WebMethods Broker versus MOM


What is the difference between the webMethods broker and typical messaging software such as MQSeries/Websphere MQ. Can the wM broker replace MOM or are they supposed to work in conjunction. any thoughts or ideas would be very useful.


Yes the webMethods Broker is considered a “MOM” product. It is similar in functionality to WebSphere MQ. They do not work in conjunction. The Websphere MQ product is in pretty widespread use by itself as a standalone component. The webMethods Broker is typically used as part of the Integration Stack from webMethods which would include its Integration Server and associated adapters. IBM also has the additional stack(s) which sit on top of MQ.

The more advanced integration layer handles data enrichment, transformation, source and target connectivity via adapters etc. At this layer webMethods can interact with MQ via an MQ adapter that webMethods provides or via a JMS adapter that webMethods provides.

If you just need simple messaging then MQ does a very good job. If you need anything more than that I would highly recommend webMethods. Although IBM has the rest of the stack, it is not very well integrated and very difficult to use. All of the EAI vendors have built out their product line through acquisition of other vendors products. Some have been more successful than others with integrated those various products and presenting an unified integration suite. webMethods has made great strides in this area while in my opinion IBM is still struggling.


The Java Message Service (JMS) standard is a part of the J2EE spec that specifies how applications can exchange messages in either point-to-point fashion using JMS queues or in a publish/subscribe model using “topics”.

webMethods Broker has supported JMS since 2001, but the 6.5 version reportedly really cranks up the speed and adds some nice features such as message priorities.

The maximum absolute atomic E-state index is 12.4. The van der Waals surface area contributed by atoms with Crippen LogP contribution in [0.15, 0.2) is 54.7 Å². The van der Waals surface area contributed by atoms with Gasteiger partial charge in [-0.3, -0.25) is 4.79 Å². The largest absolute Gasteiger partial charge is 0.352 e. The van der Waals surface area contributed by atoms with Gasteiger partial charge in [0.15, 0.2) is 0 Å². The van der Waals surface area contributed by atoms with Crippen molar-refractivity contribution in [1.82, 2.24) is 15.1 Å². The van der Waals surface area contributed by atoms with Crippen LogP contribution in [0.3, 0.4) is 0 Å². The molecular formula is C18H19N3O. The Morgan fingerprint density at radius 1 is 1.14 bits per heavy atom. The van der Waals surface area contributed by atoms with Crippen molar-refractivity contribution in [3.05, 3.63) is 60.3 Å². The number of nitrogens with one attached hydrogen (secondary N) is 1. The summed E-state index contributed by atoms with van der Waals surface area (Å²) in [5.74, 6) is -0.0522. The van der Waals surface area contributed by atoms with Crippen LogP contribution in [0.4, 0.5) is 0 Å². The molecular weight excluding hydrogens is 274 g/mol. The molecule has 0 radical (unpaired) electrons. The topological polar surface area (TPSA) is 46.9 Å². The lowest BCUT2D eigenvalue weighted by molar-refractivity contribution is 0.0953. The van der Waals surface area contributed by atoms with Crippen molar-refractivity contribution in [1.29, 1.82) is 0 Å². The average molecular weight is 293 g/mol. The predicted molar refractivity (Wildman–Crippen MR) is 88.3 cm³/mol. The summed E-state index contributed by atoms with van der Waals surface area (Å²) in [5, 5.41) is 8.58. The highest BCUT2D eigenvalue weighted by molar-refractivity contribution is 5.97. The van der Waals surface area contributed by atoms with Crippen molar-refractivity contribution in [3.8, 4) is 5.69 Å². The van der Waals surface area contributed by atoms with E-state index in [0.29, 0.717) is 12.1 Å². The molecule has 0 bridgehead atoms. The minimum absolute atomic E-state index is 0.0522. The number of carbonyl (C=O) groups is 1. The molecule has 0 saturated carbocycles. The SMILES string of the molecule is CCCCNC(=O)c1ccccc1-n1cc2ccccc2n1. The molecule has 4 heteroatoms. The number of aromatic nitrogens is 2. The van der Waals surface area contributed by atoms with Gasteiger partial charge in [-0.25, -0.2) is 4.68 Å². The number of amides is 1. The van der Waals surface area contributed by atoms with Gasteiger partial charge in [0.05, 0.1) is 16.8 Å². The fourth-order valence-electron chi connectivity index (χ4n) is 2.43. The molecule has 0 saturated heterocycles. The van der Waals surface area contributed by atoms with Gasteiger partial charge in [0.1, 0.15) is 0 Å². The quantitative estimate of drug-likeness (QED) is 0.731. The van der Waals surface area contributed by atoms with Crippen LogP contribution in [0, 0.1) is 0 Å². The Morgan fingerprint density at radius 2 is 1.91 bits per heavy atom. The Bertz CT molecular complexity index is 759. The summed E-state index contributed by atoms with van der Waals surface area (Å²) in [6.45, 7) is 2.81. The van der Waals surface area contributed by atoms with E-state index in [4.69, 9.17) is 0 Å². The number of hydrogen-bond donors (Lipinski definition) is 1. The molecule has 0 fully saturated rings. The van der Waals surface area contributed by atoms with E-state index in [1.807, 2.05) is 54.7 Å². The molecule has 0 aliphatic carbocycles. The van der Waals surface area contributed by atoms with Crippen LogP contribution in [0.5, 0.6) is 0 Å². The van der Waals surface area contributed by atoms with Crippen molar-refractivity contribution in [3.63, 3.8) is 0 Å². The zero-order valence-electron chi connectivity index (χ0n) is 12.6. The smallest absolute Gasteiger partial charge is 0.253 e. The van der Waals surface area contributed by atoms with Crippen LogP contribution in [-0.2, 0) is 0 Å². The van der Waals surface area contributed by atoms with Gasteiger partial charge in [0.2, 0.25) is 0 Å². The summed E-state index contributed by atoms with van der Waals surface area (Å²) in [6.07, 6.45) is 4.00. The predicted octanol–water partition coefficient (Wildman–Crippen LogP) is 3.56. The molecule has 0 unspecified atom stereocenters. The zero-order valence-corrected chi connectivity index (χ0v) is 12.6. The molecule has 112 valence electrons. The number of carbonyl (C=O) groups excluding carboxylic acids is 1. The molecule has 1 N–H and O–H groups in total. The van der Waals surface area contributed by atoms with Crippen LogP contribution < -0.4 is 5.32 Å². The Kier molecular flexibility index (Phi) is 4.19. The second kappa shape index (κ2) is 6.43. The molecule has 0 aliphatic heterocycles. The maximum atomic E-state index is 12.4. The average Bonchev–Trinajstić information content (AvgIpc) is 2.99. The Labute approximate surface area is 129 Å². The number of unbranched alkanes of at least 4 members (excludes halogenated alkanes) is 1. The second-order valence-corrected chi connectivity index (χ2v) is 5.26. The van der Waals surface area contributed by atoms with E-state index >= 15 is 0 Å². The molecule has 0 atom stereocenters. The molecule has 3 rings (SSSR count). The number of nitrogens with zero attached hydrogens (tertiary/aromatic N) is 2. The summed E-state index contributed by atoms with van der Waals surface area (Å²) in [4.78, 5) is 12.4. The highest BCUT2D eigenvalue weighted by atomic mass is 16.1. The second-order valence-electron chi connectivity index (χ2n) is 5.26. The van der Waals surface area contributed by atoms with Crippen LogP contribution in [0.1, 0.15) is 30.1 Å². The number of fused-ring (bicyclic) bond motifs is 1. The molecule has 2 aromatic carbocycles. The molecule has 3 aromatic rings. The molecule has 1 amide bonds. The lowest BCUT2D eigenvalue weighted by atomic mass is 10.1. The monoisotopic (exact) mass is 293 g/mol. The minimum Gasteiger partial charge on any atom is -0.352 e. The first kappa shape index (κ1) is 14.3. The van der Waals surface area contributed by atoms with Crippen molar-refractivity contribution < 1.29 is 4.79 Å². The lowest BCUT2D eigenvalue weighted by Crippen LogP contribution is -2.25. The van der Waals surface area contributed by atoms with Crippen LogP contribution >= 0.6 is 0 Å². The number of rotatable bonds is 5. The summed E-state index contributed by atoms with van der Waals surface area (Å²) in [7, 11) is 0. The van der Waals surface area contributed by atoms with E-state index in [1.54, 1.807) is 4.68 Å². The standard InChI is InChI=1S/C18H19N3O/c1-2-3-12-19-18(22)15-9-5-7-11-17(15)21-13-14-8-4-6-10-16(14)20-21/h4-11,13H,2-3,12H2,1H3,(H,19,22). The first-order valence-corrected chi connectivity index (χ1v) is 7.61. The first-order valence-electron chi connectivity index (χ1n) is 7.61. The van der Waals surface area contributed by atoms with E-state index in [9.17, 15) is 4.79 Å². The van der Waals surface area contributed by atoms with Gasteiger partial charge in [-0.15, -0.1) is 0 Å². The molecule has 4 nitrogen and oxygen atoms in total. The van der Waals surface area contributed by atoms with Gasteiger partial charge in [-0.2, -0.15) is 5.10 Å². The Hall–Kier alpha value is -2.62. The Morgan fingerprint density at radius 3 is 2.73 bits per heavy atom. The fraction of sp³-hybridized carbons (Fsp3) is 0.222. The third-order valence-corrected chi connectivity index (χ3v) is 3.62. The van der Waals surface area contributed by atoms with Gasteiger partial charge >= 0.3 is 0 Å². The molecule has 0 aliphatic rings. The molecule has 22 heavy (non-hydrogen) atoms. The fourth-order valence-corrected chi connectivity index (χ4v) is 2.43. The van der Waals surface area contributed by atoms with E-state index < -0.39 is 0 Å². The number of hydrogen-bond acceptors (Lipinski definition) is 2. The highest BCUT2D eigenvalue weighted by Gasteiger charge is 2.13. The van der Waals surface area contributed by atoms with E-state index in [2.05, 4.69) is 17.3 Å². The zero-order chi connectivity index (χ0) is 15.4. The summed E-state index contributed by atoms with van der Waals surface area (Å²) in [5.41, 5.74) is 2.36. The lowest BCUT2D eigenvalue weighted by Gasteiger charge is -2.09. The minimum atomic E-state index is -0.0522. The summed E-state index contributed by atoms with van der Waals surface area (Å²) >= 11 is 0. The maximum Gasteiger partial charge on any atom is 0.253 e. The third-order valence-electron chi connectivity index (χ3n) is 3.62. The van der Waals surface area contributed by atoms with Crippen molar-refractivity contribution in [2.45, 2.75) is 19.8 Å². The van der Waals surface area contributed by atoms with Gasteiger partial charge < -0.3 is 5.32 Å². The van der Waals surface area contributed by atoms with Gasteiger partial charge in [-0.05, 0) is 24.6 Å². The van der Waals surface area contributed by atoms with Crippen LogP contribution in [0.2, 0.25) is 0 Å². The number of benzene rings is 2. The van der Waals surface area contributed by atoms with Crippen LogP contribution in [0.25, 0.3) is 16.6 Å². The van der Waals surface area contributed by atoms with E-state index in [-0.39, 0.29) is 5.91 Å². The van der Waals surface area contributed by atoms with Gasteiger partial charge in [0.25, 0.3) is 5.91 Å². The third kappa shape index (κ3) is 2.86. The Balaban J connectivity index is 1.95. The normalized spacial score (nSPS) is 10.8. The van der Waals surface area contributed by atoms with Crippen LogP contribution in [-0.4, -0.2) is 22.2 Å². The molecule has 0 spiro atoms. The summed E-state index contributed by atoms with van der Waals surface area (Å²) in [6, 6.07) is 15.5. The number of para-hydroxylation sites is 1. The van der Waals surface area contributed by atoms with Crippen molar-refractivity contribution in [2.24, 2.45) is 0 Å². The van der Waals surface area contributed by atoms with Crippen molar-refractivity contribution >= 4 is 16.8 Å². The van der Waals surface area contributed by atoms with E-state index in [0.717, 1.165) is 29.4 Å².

There are many JMS providers, but only a few of them are truly enterprise-class in terms of scalability and reliability. Broker JMS is one of those.

I personally have worked with the Java API’s for MQSeries, Broker (native) and Broker JMS and find the native Broker Java API to be /b{much} easier to understand and to work with than either MQ or JMS.

Another major differentiator is that IMHO it takes a lot more up front administration to configure MQ than it does for Broker. With the greater queue visibility that is added into Broker Admin 6.5 you get both easier setup for Broker and the ability to look inside the “queues” that get created under the covers when you setup a Broker client group and client.



Thank you all. Your thoughts on the MOM capabilities of wM have been truly enlightening. One of the things that I found confusing when comparing MQ and wM is that for configuring the former, MQ components need to be installed both on client and server machines, not so the case with wM Broker. I may be wrong here but I think, separation of client and server components in MQ was required to support message transparency from network protocols and different character set representations that may be used by client and server. Does wM provide platform independent messaging like MQ? For example, if a Windows machine (using ASCII char set) were to publish a document to the Broker, will a mainframe subscriber ( using EBCDIC char set) automatically subscribe to it without a wM Mainframe adapter explicitly having to do the translation between two char sets?



Each Broker Client only needs a client API to connect to a Broker on another server. The Broker itself must be installed and configured on a server accessible to the clients that need to communicate with it.

Broker client and Broker Admin client API’s are available in Java, C/C++ and ActiveX for a wide variety of hardware and OS combinations. The list of supported platforms can be found in the Broker 6.x documentation available on Advantage in the Bookshelf section.